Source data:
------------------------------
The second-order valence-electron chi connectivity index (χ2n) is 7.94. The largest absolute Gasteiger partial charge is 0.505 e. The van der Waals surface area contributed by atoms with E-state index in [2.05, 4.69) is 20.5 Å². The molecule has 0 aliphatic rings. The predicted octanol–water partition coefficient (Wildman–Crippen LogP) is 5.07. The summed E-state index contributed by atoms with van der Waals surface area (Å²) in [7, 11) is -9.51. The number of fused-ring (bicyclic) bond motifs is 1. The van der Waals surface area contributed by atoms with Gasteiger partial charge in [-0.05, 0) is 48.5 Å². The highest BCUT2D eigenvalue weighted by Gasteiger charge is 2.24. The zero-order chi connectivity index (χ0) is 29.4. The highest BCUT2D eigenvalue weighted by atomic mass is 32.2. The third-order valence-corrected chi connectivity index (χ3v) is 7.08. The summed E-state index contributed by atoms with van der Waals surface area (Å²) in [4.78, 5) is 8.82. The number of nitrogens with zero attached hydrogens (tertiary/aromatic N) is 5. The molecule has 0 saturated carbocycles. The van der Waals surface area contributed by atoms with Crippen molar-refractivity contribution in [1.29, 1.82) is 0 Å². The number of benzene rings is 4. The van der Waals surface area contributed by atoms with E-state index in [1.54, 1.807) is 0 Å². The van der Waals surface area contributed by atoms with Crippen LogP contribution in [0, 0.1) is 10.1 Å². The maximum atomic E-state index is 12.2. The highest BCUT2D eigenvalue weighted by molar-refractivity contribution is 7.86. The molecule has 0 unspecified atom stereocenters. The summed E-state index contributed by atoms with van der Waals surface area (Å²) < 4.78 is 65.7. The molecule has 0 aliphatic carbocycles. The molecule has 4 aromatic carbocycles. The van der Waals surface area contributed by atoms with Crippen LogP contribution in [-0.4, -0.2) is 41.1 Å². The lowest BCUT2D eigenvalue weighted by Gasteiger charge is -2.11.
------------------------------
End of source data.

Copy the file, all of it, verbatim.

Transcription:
The second-order valence-electron chi connectivity index (χ2n) is 7.94. The largest absolute Gasteiger partial charge is 0.505 e. The van der Waals surface area contributed by atoms with E-state index in [2.05, 4.69) is 20.5 Å². The molecule has 0 aliphatic rings. The predicted octanol–water partition coefficient (Wildman–Crippen LogP) is 5.07. The summed E-state index contributed by atoms with van der Waals surface area (Å²) in [7, 11) is -9.51. The number of fused-ring (bicyclic) bond motifs is 1. The van der Waals surface area contributed by atoms with Gasteiger partial charge in [-0.05, 0) is 48.5 Å². The highest BCUT2D eigenvalue weighted by Gasteiger charge is 2.24. The zero-order chi connectivity index (χ0) is 29.4. The highest BCUT2D eigenvalue weighted by atomic mass is 32.2. The third-order valence-corrected chi connectivity index (χ3v) is 7.08. The summed E-state index contributed by atoms with van der Waals surface area (Å²) in [4.78, 5) is 8.82. The number of nitrogens with zero attached hydrogens (tertiary/aromatic N) is 5. The molecule has 0 saturated carbocycles. The van der Waals surface area contributed by atoms with Crippen molar-refractivity contribution in [1.29, 1.82) is 0 Å². The number of benzene rings is 4. The van der Waals surface area contributed by atoms with E-state index in [1.54, 1.807) is 0 Å². The van der Waals surface area contributed by atoms with Crippen LogP contribution in [0, 0.1) is 10.1 Å². The maximum atomic E-state index is 12.2. The highest BCUT2D eigenvalue weighted by molar-refractivity contribution is 7.86. The molecule has 0 unspecified atom stereocenters. The summed E-state index contributed by atoms with van der Waals surface area (Å²) < 4.78 is 65.7. The molecule has 0 aliphatic carbocycles. The molecule has 4 aromatic carbocycles. The van der Waals surface area contributed by atoms with Crippen LogP contribution in [-0.4, -0.2) is 41.1 Å². The lowest BCUT2D eigenvalue weighted by Gasteiger charge is -2.11.